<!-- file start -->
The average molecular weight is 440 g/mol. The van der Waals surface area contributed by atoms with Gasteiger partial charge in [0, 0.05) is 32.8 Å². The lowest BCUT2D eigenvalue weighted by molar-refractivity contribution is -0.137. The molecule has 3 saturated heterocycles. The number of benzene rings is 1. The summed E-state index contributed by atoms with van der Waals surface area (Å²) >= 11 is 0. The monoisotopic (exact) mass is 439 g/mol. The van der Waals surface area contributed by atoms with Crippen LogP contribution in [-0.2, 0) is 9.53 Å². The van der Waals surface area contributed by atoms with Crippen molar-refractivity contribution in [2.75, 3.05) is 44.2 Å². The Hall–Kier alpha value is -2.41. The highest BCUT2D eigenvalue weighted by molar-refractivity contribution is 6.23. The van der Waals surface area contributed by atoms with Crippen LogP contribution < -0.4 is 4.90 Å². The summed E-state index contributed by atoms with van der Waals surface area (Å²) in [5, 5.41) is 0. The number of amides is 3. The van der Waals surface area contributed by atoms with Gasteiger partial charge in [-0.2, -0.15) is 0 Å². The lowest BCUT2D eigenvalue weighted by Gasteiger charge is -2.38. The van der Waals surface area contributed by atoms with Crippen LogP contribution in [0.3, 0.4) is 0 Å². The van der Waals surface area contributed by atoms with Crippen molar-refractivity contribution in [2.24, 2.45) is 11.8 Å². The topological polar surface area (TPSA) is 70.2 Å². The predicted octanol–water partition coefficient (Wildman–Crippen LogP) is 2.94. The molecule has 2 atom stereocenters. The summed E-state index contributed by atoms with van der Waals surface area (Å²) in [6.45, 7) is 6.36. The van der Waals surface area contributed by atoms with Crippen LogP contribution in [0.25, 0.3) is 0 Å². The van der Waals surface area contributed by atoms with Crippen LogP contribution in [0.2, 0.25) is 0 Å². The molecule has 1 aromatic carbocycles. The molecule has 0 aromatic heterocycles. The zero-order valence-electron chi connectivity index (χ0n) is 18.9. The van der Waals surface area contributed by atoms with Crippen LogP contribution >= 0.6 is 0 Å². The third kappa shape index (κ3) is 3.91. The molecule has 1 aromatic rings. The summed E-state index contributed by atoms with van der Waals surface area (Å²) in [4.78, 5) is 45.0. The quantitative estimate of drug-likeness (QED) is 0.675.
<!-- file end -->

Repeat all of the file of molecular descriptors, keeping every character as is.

The average molecular weight is 440 g/mol. The van der Waals surface area contributed by atoms with Gasteiger partial charge in [0, 0.05) is 32.8 Å². The lowest BCUT2D eigenvalue weighted by molar-refractivity contribution is -0.137. The molecule has 3 saturated heterocycles. The number of benzene rings is 1. The summed E-state index contributed by atoms with van der Waals surface area (Å²) >= 11 is 0. The monoisotopic (exact) mass is 439 g/mol. The van der Waals surface area contributed by atoms with Crippen LogP contribution in [-0.2, 0) is 9.53 Å². The van der Waals surface area contributed by atoms with Crippen molar-refractivity contribution in [2.75, 3.05) is 44.2 Å². The Hall–Kier alpha value is -2.41. The highest BCUT2D eigenvalue weighted by molar-refractivity contribution is 6.23. The van der Waals surface area contributed by atoms with Crippen LogP contribution < -0.4 is 4.90 Å². The summed E-state index contributed by atoms with van der Waals surface area (Å²) in [5, 5.41) is 0. The number of amides is 3. The van der Waals surface area contributed by atoms with Gasteiger partial charge in [-0.2, -0.15) is 0 Å². The lowest BCUT2D eigenvalue weighted by Gasteiger charge is -2.38. The van der Waals surface area contributed by atoms with Crippen LogP contribution in [0.3, 0.4) is 0 Å². The van der Waals surface area contributed by atoms with Crippen molar-refractivity contribution in [2.24, 2.45) is 11.8 Å². The topological polar surface area (TPSA) is 70.2 Å². The predicted octanol–water partition coefficient (Wildman–Crippen LogP) is 2.94. The molecule has 2 atom stereocenters. The summed E-state index contributed by atoms with van der Waals surface area (Å²) in [6.45, 7) is 6.36. The van der Waals surface area contributed by atoms with Crippen LogP contribution in [0.25, 0.3) is 0 Å². The van der Waals surface area contributed by atoms with Crippen LogP contribution in [0.2, 0.25) is 0 Å². The molecule has 1 aromatic carbocycles. The molecule has 0 aromatic heterocycles. The zero-order valence-electron chi connectivity index (χ0n) is 18.9. The van der Waals surface area contributed by atoms with Crippen LogP contribution >= 0.6 is 0 Å². The third kappa shape index (κ3) is 3.91. The molecule has 1 aromatic rings. The summed E-state index contributed by atoms with van der Waals surface area (Å²) in [4.78, 5) is 45.0. The quantitative estimate of drug-likeness (QED) is 0.675.